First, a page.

Coral reefs, the most biologically diverse habitats on the planet, are being plundered for the aquarium industry. Millions of coral fish and corals as well as other invertebrates are prey to unregulated and uncontrolled trade: There are virtually no protection provisions or management plans, and 4 out of 5 fish die before they even reach an aquarium. Once in an aquarium, they usually do not survive for long either. Almost all of the over 2,000 species of traded coral fish come from the wild, the coral reef, because it is difficult to breed them.
Coral reefs are some of the richest habitats on earth, that’s why they are also called the rainforests of the sea. They make up less than 0.2 per cent of our oceans and are home to over 4,000 species of fish. Not forgetting, of course, the about 800 reef-building corals and countless other organisms such as invertebrates and sponges.
Coral reefs are the work of billions of tiny animals, and only grow a few centimetres each year. These little creatures have created the biggest natural structure on earth: the Great Barrier Reef in Australia, which can even be seen from space.
But coral reefs are under threat: overfishing, pollution and climate change endanger them all over the world. Almost one third of coral reefs have already been destroyed and another quarter will be lost in just twenty years' time.
One problem that hardly receives any attention is the trade of coral fish for the aquarium industry. So-called marine ornamental fish are difficult to breed or farm (unlike freshwater ornamental fish, of which over 90 per cent are bred). Of the over 2,000 species of coral fish available commercially, only two dozen reproduce in captivity. The rest are captured from the wild – from the coral reef. But demand is so huge, even for commercially available coral fish such as anemone fish that only around half come from farms.
As there are no protective safeguards (except for seahorses and the humphead wrasse, which is often eaten as a delicacy), all these coral fish are at the mercy of uncontrolled trade. In 2003, the UN estimated that around 24 million coral fish, 12 million corals and 10 million invertebrates are traded every year. If you consider how ubiquitous marine aquaria are – now also found in restaurants, doctors' clinics or shopping centres – the number must be far greater.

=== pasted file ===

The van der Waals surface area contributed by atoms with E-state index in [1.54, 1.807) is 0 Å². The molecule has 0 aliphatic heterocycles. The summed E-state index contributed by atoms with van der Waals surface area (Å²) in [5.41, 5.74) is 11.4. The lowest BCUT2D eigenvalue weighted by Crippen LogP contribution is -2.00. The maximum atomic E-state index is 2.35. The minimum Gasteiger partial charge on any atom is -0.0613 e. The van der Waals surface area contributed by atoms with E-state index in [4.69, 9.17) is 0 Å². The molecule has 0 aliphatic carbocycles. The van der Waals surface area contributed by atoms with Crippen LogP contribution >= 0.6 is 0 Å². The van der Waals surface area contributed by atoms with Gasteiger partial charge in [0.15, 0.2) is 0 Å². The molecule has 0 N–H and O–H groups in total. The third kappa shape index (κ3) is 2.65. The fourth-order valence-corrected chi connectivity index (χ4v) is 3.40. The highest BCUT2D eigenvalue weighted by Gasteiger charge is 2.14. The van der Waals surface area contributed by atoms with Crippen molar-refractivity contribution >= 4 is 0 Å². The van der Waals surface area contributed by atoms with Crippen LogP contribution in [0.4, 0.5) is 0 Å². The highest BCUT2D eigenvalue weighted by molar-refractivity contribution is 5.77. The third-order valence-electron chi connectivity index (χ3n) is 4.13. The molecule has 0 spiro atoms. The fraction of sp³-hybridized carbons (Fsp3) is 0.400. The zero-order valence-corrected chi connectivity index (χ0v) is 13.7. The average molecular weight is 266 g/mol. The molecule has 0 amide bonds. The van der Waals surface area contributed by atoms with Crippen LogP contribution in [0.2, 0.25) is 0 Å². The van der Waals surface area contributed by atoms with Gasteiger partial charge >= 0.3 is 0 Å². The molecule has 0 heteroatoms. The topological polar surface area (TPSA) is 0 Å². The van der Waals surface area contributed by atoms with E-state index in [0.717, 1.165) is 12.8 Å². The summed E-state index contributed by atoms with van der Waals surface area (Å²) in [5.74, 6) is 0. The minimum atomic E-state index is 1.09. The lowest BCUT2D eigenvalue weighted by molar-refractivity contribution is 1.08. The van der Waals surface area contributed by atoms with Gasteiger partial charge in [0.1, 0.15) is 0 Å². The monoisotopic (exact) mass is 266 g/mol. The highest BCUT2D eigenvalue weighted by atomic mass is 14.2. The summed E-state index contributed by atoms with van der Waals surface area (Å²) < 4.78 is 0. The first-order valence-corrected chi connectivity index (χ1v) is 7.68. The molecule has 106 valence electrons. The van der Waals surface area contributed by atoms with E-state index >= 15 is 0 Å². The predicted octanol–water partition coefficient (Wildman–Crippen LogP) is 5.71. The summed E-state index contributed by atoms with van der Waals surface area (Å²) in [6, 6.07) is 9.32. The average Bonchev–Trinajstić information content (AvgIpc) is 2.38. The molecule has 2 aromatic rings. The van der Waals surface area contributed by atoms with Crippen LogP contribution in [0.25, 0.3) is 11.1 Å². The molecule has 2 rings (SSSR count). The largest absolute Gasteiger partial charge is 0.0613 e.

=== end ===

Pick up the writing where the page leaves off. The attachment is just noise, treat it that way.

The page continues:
Up to 80 per cent of coral fish die in the process of capture, transport and handling. In the main export countries Indonesia and the Philippines, fish continue to be drugged with toxin - not only does this kill many coral fish, it also kills corals and other invertebrates as well. The fishermen poison themselves too.
Another problem is that many key species are caught. For example, the cleaner wrasse, which removes parasites from other fish and thus helps to keep the coral reef healthy. Studies have shown that if this coral fish disappears, the coral reef becomes strongly depleted within just four months. Another example is the surgeon fish, which removes algae from the coral reef. If it vanishes, the coral reef will be overgrown by algae and die. There is also predilection for catching juvenile coral fish of some species, because they display special markings. As these fish have not yet reached sexual maturity, they leave no offspring behind and the coral reef becomes depleted. Further information is available at: www.korallenriffe.ch.
The FFW is campaigning for coral fish
The FFW aims to bring this problem to light and is committed to the protection of the most endangered coral fish. For example the Banggai cardinalfish, which has been on the IUCN's Red List since 2007 as "endangered". This means that there is a higher risk of this species dying out in the wild in the near future.
In January and March 2015, Fondation Franz Weber visited Indonesia, where this little coral fish occurs in an area spanning just 23 km2. It is not eaten; it is caught only for the aquarium industry. It was first discovered in the 1990s. Since then, 90 per cent of its stock has already been fished for the aquarium industry and certain populations have already died out. The Banggai cardinalfish is very sedentary and lives in small groups in shallow lagoons: this makes it easy to catch but difficult to repopulate in areas where it once died out.
Instead of keeping coral fish in private tanks or public large aquariums, FFW is advocating for the creation of a marine reserve: a place where coral reefs are protected, there is no fishing, and fish can reproduce. Not only will this enable stocks of coral fish and corals to recover, but the surrounding marine areas will also be repopulated. The result: local people will once again be able to source fish for their own use.
Today and in the future, we can dive into the marine world with the aid of state-of-the-art technology: Vision NEMO is the very first virtual and interactive multimedia gateway to the ocean. It is an idea developed by FFW, which allows marine animals to be displayed, observed and researched without sticking them in an aquarium. Not only will it entertain and inspire, it will also support research, education and the true protection of the oceans. Vision NEMO will do justice to our ocean habitats far better than a private tank or large public aquarium ever could. Further information on Vision NEMO: www.vision-nemo.org.